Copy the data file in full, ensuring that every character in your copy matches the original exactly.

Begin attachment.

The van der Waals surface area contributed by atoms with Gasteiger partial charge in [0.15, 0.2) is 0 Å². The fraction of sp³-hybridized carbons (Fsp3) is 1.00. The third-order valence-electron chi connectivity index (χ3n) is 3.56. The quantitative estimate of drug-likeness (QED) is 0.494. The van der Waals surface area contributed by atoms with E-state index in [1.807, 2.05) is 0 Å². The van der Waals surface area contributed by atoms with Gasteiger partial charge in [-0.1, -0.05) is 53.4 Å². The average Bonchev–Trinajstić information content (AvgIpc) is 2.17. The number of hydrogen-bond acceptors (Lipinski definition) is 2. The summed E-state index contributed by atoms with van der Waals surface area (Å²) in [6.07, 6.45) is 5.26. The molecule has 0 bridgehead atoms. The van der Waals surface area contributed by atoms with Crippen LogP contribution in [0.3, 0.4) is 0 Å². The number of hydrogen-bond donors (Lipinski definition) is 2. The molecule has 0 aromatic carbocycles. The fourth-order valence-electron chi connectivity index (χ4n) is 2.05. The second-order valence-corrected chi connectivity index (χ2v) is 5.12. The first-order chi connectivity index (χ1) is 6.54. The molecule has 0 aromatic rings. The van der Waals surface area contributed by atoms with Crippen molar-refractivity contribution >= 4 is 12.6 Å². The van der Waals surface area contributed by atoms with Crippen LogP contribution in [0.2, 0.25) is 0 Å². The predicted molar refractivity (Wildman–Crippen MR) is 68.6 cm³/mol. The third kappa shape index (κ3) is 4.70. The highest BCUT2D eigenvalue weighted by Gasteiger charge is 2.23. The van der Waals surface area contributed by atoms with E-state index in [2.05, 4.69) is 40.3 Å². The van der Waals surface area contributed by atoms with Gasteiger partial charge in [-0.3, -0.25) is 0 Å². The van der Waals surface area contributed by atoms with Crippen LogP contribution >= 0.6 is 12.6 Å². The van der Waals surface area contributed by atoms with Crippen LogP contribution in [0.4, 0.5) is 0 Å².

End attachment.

The van der Waals surface area contributed by atoms with Gasteiger partial charge in [0.15, 0.2) is 0 Å². The fraction of sp³-hybridized carbons (Fsp3) is 1.00. The third-order valence-electron chi connectivity index (χ3n) is 3.56. The quantitative estimate of drug-likeness (QED) is 0.494. The van der Waals surface area contributed by atoms with E-state index in [1.807, 2.05) is 0 Å². The van der Waals surface area contributed by atoms with Gasteiger partial charge in [-0.1, -0.05) is 53.4 Å². The average Bonchev–Trinajstić information content (AvgIpc) is 2.17. The number of hydrogen-bond acceptors (Lipinski definition) is 2. The summed E-state index contributed by atoms with van der Waals surface area (Å²) in [6.07, 6.45) is 5.26. The molecule has 0 bridgehead atoms. The van der Waals surface area contributed by atoms with Crippen LogP contribution in [0.3, 0.4) is 0 Å². The number of hydrogen-bond donors (Lipinski definition) is 2. The molecule has 0 aromatic carbocycles. The fourth-order valence-electron chi connectivity index (χ4n) is 2.05. The second-order valence-corrected chi connectivity index (χ2v) is 5.12. The first-order chi connectivity index (χ1) is 6.54. The molecule has 0 aromatic rings. The van der Waals surface area contributed by atoms with Crippen molar-refractivity contribution >= 4 is 12.6 Å². The van der Waals surface area contributed by atoms with Crippen LogP contribution in [0.2, 0.25) is 0 Å². The predicted molar refractivity (Wildman–Crippen MR) is 68.6 cm³/mol. The third kappa shape index (κ3) is 4.70. The highest BCUT2D eigenvalue weighted by Gasteiger charge is 2.23. The van der Waals surface area contributed by atoms with E-state index in [2.05, 4.69) is 40.3 Å². The van der Waals surface area contributed by atoms with Gasteiger partial charge in [-0.3, -0.25) is 0 Å². The van der Waals surface area contributed by atoms with Crippen LogP contribution >= 0.6 is 12.6 Å². The van der Waals surface area contributed by atoms with Crippen LogP contribution in [0.4, 0.5) is 0 Å².